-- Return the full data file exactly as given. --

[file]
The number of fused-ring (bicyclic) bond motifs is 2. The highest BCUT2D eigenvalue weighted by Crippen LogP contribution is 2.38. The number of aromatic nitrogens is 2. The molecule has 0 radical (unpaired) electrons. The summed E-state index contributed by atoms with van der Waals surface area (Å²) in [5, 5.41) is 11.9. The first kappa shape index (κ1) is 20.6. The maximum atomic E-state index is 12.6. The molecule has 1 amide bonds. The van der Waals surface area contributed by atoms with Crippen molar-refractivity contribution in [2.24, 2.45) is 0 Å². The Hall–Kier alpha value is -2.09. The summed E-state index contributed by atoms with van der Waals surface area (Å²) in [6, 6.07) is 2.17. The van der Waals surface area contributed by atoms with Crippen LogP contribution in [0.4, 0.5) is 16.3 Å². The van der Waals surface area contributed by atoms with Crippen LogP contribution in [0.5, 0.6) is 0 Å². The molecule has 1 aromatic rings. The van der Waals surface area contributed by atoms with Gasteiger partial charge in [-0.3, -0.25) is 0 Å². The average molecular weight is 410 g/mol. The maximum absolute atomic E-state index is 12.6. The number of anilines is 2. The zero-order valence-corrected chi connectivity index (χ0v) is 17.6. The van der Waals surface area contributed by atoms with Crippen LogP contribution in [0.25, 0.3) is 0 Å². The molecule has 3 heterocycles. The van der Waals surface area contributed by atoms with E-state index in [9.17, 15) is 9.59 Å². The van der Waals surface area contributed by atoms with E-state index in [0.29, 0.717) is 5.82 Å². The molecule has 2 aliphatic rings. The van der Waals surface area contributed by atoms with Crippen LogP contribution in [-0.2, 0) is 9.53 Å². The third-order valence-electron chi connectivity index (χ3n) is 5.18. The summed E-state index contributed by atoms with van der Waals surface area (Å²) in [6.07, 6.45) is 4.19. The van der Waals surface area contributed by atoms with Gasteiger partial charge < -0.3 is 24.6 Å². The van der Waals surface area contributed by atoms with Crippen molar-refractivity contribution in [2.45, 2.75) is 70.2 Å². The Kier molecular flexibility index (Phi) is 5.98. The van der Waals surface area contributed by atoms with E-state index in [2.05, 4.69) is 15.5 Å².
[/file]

The number of fused-ring (bicyclic) bond motifs is 2. The highest BCUT2D eigenvalue weighted by Crippen LogP contribution is 2.38. The number of aromatic nitrogens is 2. The molecule has 0 radical (unpaired) electrons. The summed E-state index contributed by atoms with van der Waals surface area (Å²) in [5, 5.41) is 11.9. The first kappa shape index (κ1) is 20.6. The maximum atomic E-state index is 12.6. The molecule has 1 amide bonds. The van der Waals surface area contributed by atoms with Crippen molar-refractivity contribution in [2.24, 2.45) is 0 Å². The Hall–Kier alpha value is -2.09. The summed E-state index contributed by atoms with van der Waals surface area (Å²) in [6, 6.07) is 2.17. The van der Waals surface area contributed by atoms with Crippen LogP contribution in [0.4, 0.5) is 16.3 Å². The van der Waals surface area contributed by atoms with Crippen LogP contribution in [0.5, 0.6) is 0 Å². The molecule has 1 aromatic rings. The van der Waals surface area contributed by atoms with Gasteiger partial charge in [-0.3, -0.25) is 0 Å². The average molecular weight is 410 g/mol. The maximum absolute atomic E-state index is 12.6. The number of anilines is 2. The zero-order valence-corrected chi connectivity index (χ0v) is 17.6. The van der Waals surface area contributed by atoms with Crippen LogP contribution in [0.25, 0.3) is 0 Å². The molecule has 3 heterocycles. The van der Waals surface area contributed by atoms with E-state index in [9.17, 15) is 9.59 Å². The van der Waals surface area contributed by atoms with E-state index in [0.29, 0.717) is 5.82 Å². The molecule has 2 aliphatic rings. The van der Waals surface area contributed by atoms with Crippen LogP contribution in [-0.2, 0) is 9.53 Å². The third-order valence-electron chi connectivity index (χ3n) is 5.18. The summed E-state index contributed by atoms with van der Waals surface area (Å²) in [6.07, 6.45) is 4.19. The van der Waals surface area contributed by atoms with Gasteiger partial charge < -0.3 is 24.6 Å². The van der Waals surface area contributed by atoms with Crippen molar-refractivity contribution in [2.45, 2.75) is 70.2 Å². The Kier molecular flexibility index (Phi) is 5.98. The van der Waals surface area contributed by atoms with E-state index in [2.05, 4.69) is 15.5 Å².